In some situations, the dose increase could be successful and temporarily overcome the resistance mechanisms, especially in cases of genomic amplification of the ABL gene fragmentation site or in patients with an over-expression of BCR–ABL. However, in patients with mutations in the BCR–ABL gene, the affinity of imatinib for tyrosine kinase is reduced and thus further resistance is induced. The most frequent mutations are E255K, E255V, Y253F, Y253H in the P-loop of the BCR–ABL protein and mutations in T315, M351 and E355. This mechanism has two major effects: preventing the binding of imatinib to BCR–ABL and thereby inducing stable activation of BCR–ABL insensitive to this inhibitor [16].
Molecular responses monitored by RT-qPCR have important clinical implications. At the individual level, RT-qPCR studies can identify the degree of molecular response that predicts long-term stability and patterns of response that indicate relapse and resistance to Imatinib. Detection of BCR–ABL mutations in patients with acquired resistance is recommended to guide future therapies. Indeed, different mutations are associated with different degrees of resistance, some of which could be overcome by increasing the dose of imatinib or using one of the second-generation TK inhibitors [17].
Resistance to imatinib in CML patients has been extensively studied, as it can be caused by several mechanisms. Some of the most frequently reported are mutations in the kinase domain of BCR–ABL, high levels of the protein, inadequate intracellular levels of imatinib because of PGP expression and physiological growth factor signaling. Integrin signaling can maintain viability even with completely inhibited kinase activity or quiescent cells protected against imatinib [18].
It has been reported that one of the causes of resistance to treatment could be the polymorphic variants present in the CYP450 family genes, such as CYP3A4*1B, CYP3A4*2, and CYP3A5*3, responsible for drug metabolism and biotransformation; however, the results reported in the literature on this subject are controversial. In 2006, Gardner et al. [19] studied the relationship between CYP3A4 gene polymorphisms and six other genes associated with imatinib metabolism in human embryonic kidney cells. The study revealed only a small influence of allelic variants of the genes on the metabolism and pharmacokinetics of imatinib, so the authors pointed out the need for further research.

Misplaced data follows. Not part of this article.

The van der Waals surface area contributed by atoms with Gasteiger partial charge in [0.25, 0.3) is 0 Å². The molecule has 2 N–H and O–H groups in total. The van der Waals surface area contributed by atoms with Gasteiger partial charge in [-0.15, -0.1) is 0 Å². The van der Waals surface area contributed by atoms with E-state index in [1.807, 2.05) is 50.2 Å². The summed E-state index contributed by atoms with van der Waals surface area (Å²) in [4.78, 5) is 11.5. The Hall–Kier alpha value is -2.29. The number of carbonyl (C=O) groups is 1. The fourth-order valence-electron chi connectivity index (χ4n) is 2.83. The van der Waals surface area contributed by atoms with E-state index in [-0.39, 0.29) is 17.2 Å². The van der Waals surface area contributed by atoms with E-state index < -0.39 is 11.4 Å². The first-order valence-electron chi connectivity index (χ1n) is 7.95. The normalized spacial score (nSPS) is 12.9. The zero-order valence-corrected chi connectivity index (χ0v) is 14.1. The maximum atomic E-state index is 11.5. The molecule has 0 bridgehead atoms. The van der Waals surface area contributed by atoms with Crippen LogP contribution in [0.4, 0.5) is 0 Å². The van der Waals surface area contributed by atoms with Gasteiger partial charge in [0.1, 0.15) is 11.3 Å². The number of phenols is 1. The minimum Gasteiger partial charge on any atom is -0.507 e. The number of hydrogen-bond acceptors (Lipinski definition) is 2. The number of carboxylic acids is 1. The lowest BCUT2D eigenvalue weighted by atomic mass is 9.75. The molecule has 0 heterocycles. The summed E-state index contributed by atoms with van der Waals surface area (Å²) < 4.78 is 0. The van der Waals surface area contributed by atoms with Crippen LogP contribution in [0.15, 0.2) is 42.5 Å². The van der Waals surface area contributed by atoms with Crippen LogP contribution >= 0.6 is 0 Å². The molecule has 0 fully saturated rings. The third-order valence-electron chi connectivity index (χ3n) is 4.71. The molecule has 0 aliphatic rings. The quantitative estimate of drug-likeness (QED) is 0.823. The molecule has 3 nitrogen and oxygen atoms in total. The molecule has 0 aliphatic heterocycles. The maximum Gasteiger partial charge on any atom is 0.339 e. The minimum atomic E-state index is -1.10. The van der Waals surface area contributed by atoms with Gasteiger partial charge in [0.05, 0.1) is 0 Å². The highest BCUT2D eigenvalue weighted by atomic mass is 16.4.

For their part, Camargo et al. [20] in 2008, set out to study the influence of CYP3A4 gene polymorphisms in patients treated with imatinib and in a control group. The authors showed a direct relationship between the percentage of blast cell decrease and the time of drug administration, but failed to demonstrate any influence between the genotype that was identified as most relevant in that population, CYP3A4*1B, and the cytogenetic response of the patients.
Sailaja et al. [21] in 2010, studied the influence of CYP3A5*3 and *6 genetic polymorphisms in 265 CML patients treated with imatinib and 241 controls with no history of cancer, in Hyderabad (India). They analyzed the possible involvement of these polymorphisms in the origin of CML, as well as their impact on the response to imatinib. The analysis of the polymorphisms was performed by PCR-RFLP. Their results suggest that the CYP3A5*3 genetic polymorphism in CML patients could be associated with an increased risk of developing CML and disease progression, but not necessarily with a lower response to imatinib.
For their part, Bedewy et al. [22] studied, in 2013, CYP3A5*3 polymorphisms in 78 Egyptian patients with newly diagnosed CML in critical phase, hereinafter CP, who received imatinib therapy. The polymorphism for this gene was shown to be significantly associated with a less satisfactory clinical course in response to treatment. However, the authors acknowledge the need for further study of the effects of this polymorphism on a larger scale.
Vaidya et al. [23] studied, in 2015, the influence on the clinical course of a cohort of 106 individuals with newly diagnosed chronic myeloid leukemia, that 12 allelic variants of the CYP3A4, CYP3A5, and hOCT1 genes could exert. In that cohort of patients, only six of the genetic variants studied were detected. The CYP3A5*3 and hOCT1 M408V polymorphisms were associated with CCR at 6 months and MMR (major molecular response) at 12 months. The authors conclude that these polymorphisms may contribute to determining and predicting the clinical response to imatinib and the clinical course of patients with chronic myeloid leukemia.